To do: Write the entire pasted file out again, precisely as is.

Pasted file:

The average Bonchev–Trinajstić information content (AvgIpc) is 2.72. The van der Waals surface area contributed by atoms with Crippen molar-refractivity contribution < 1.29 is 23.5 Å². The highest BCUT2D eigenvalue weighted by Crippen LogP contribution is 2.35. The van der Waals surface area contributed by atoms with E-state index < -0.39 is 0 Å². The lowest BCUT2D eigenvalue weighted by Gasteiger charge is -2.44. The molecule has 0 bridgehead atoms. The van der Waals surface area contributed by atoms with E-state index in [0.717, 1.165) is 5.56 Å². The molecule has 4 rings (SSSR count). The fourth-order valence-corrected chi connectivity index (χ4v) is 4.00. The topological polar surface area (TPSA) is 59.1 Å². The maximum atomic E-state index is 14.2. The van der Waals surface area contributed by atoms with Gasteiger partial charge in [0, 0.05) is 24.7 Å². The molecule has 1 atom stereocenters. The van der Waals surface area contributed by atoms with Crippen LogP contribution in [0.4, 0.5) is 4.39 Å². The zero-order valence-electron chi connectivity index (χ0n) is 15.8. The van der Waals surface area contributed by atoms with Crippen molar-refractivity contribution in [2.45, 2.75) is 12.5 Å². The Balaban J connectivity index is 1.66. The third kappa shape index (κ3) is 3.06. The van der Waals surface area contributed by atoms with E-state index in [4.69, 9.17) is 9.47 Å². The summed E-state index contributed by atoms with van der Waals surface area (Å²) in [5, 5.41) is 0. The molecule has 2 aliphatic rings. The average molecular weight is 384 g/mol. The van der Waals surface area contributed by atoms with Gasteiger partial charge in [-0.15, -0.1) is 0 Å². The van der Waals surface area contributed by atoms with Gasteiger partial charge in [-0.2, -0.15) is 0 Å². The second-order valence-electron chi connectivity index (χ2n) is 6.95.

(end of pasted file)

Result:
The average Bonchev–Trinajstić information content (AvgIpc) is 2.72. The van der Waals surface area contributed by atoms with Crippen molar-refractivity contribution < 1.29 is 23.5 Å². The highest BCUT2D eigenvalue weighted by Crippen LogP contribution is 2.35. The van der Waals surface area contributed by atoms with E-state index < -0.39 is 0 Å². The lowest BCUT2D eigenvalue weighted by Gasteiger charge is -2.44. The molecule has 0 bridgehead atoms. The van der Waals surface area contributed by atoms with E-state index in [0.717, 1.165) is 5.56 Å². The molecule has 4 rings (SSSR count). The fourth-order valence-corrected chi connectivity index (χ4v) is 4.00. The topological polar surface area (TPSA) is 59.1 Å². The maximum atomic E-state index is 14.2. The van der Waals surface area contributed by atoms with Gasteiger partial charge in [0, 0.05) is 24.7 Å². The molecule has 1 atom stereocenters. The van der Waals surface area contributed by atoms with Crippen LogP contribution in [0.4, 0.5) is 4.39 Å². The zero-order valence-electron chi connectivity index (χ0n) is 15.8. The van der Waals surface area contributed by atoms with Crippen molar-refractivity contribution in [2.45, 2.75) is 12.5 Å². The Balaban J connectivity index is 1.66. The third kappa shape index (κ3) is 3.06. The van der Waals surface area contributed by atoms with E-state index in [4.69, 9.17) is 9.47 Å². The summed E-state index contributed by atoms with van der Waals surface area (Å²) in [5, 5.41) is 0. The molecule has 2 aliphatic rings. The average molecular weight is 384 g/mol. The van der Waals surface area contributed by atoms with Gasteiger partial charge in [-0.15, -0.1) is 0 Å². The van der Waals surface area contributed by atoms with Gasteiger partial charge in [-0.2, -0.15) is 0 Å². The second-order valence-electron chi connectivity index (χ2n) is 6.95.